Or maybe it’s just me, and my taste… Time will tell.


The Ivy
Reservations: ph +971 4 319 8767
Address: The Boulevard, Ground Level, Jumeirah Emirates Towers.


The Ivy-salmon

15 thoughts on “It’s all a matter of taste – The Ivy”

  1. Were you there on Saturday night? If so, wondering if you also faced a 1.5hr wait between courses? Reasonable food but incredibly poor service. (And decor that, bizarrely, reminded me of Nelsons. Sure that can't be what they were aiming for….)

  2. Sadly I agree. I wanted to like The Ivy but it's a very inferior chip off the old block and if you are stuck in the outer area you actually feel like you are dining in the mall. I like good 'gastro-pub' food but it has to be excellent…and it wasn't. The wine list is good and the service absolutely brilliant…but sadly that's not enough reason to return.

  3. As ever a good enough review of mediocrity to ensure my fils will be spent in a "pub". If I want good chips/frites I will stick with AED20 worth at Belgian Beer CafeKeep up the good work, always a joy to read your excellently composed pieces.

  4. Enjoyed reading your description of the place in true The Hedonista fashion.I've never been to the original Ivy and not sure if I ever would. But dined at the Dubai one when my in-laws and I were staying at Emirates Towers this past Feb. We had a fab meal – all the courses were excellent (sadly, my photos are held hostage in Switzerland somewhere) and like Sally, we had brilliant service – better than anywhere in Dubai to date.But would I go back again? If I had guests staying at Emirates Towers, maybe. Unless I'm in the mood for steak (I often am) then it's Rib Room, hands down.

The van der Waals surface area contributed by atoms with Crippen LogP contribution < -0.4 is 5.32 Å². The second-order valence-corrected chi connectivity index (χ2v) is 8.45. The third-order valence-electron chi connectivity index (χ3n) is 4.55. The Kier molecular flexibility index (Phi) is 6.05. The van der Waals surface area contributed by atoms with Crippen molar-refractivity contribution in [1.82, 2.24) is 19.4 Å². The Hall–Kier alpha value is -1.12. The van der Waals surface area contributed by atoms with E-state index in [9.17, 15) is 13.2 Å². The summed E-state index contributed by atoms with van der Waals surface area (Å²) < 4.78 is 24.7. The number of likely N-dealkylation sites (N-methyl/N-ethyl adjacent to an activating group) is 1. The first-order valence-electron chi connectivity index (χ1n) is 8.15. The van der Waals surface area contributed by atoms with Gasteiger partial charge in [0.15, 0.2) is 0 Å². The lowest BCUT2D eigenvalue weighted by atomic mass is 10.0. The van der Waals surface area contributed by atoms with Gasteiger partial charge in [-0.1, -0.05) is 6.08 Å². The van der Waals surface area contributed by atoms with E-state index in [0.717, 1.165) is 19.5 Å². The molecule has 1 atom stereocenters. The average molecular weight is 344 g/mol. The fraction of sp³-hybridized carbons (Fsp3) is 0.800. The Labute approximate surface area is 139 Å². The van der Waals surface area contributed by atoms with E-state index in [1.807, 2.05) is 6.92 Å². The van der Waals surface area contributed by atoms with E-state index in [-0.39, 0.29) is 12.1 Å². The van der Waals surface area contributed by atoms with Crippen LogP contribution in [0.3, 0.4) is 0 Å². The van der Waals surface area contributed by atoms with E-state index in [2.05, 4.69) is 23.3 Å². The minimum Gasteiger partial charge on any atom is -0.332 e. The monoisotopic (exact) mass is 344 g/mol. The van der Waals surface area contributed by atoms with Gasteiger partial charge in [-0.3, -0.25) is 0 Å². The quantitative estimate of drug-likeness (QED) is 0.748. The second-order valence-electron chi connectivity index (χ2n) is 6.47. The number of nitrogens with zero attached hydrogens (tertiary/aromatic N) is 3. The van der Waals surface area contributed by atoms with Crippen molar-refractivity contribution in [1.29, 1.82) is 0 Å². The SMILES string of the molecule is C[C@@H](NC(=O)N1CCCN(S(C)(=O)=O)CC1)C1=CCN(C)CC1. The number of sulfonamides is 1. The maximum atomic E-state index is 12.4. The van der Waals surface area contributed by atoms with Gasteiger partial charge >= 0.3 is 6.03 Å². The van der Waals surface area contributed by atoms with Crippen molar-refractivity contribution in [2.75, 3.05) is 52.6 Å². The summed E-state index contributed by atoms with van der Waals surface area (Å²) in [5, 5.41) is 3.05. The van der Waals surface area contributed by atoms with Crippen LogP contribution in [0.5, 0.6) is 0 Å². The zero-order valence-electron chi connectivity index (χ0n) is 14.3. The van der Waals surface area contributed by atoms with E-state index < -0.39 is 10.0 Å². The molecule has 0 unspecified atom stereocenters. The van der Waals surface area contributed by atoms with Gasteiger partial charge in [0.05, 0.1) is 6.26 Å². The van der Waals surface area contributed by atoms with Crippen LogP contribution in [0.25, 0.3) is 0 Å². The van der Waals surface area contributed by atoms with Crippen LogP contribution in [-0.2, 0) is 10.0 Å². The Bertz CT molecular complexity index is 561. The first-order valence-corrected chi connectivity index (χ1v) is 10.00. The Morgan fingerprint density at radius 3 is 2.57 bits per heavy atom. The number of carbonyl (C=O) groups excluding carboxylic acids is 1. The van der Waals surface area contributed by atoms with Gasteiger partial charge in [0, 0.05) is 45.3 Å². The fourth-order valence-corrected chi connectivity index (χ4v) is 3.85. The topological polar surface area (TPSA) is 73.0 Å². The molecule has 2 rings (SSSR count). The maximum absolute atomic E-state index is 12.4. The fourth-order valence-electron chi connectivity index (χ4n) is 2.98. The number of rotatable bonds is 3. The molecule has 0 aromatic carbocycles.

5. Great review! I guess the next time I visit and have limited time (and budget) I'll give this a miss too. So, does between 'yo and ho' mean hello and goodbye? Very funny!Cheers,Anne

  6. Excellent review. I can imagine just what it was like, having decided to give up eating out after realising a disappointing dinner at the Rivington had cost two of us what it takes to buy everything for a lavish dinner party for six. And I didn't like the Rib Room, BTW. They're all so generic…But I rather suspect the clientele The Ivy is aiming at isn't really made up of people who actually care very much about what they're eating a much as being seen to be able to afford to eat it. Maybe that's unfair…Traiteur at the Part Hyatt might tempt me out again. But I'll be a cautious temptee.

  7. This review makes me really sad because it highlights the biggest problem I have with Dubai restaurants…CONSISTENCY. I was there, just 2 months ago, and had a lovely experience. Service was fab, every course was delicious, I was pleasantly surprised after having an underwhelming experience at the Ivy a year before. I wish Dubai restaurants would get it together and not lose opportunities such as this one!

  8. I must admit I dined there for the promo in week 1 (Thursday night) but our group of four all opted for a la carte as the dishes were far more tempting than the prix fixe. Food was excellent as was service like it was when I first reviewed – great atmosphere too with the jazz. Like with Voi and Pai Thai, they should use the promo to serve signature dishes and encourage repeat business which the Ivy desperately needs. True – location is a key issue and the interior design's not particularly popular. Personally I am a fan though of Caprice's service culture(both Ivy and the Riv) and their zero up-selling. Consistency sadly is an ongoing issue here.

  9. So true! I have heard good reviews from you, Nausheen as above, and also Ginger and Scotch. But the fact that the others are less than enamoured with the place is concerning, and if they're only getting it right 50% of the time? Well, we all know that is not enough. I did not mention service above, and it's interesting that many comments have mentioned how good it is. Again, like with my wine, I am a stickler for good service. In some ways it was good – food service was fairly swift and unobtrusive. Drink service however was lax, not just regarding the silly carafe presentation, but also slow. Water glasses were never refilled and wine had to be asked for twice. We sat with empty wine glasses for a long time at one point, and had to call over the waiter who was staring off into that airy space above diners faces in mock efficiency so he could not see our raised eyebrows. They also brought us the wrong dessert wine the first time around. Therefore wasting a 150AED glass of wine – if they actually chucked it, that is…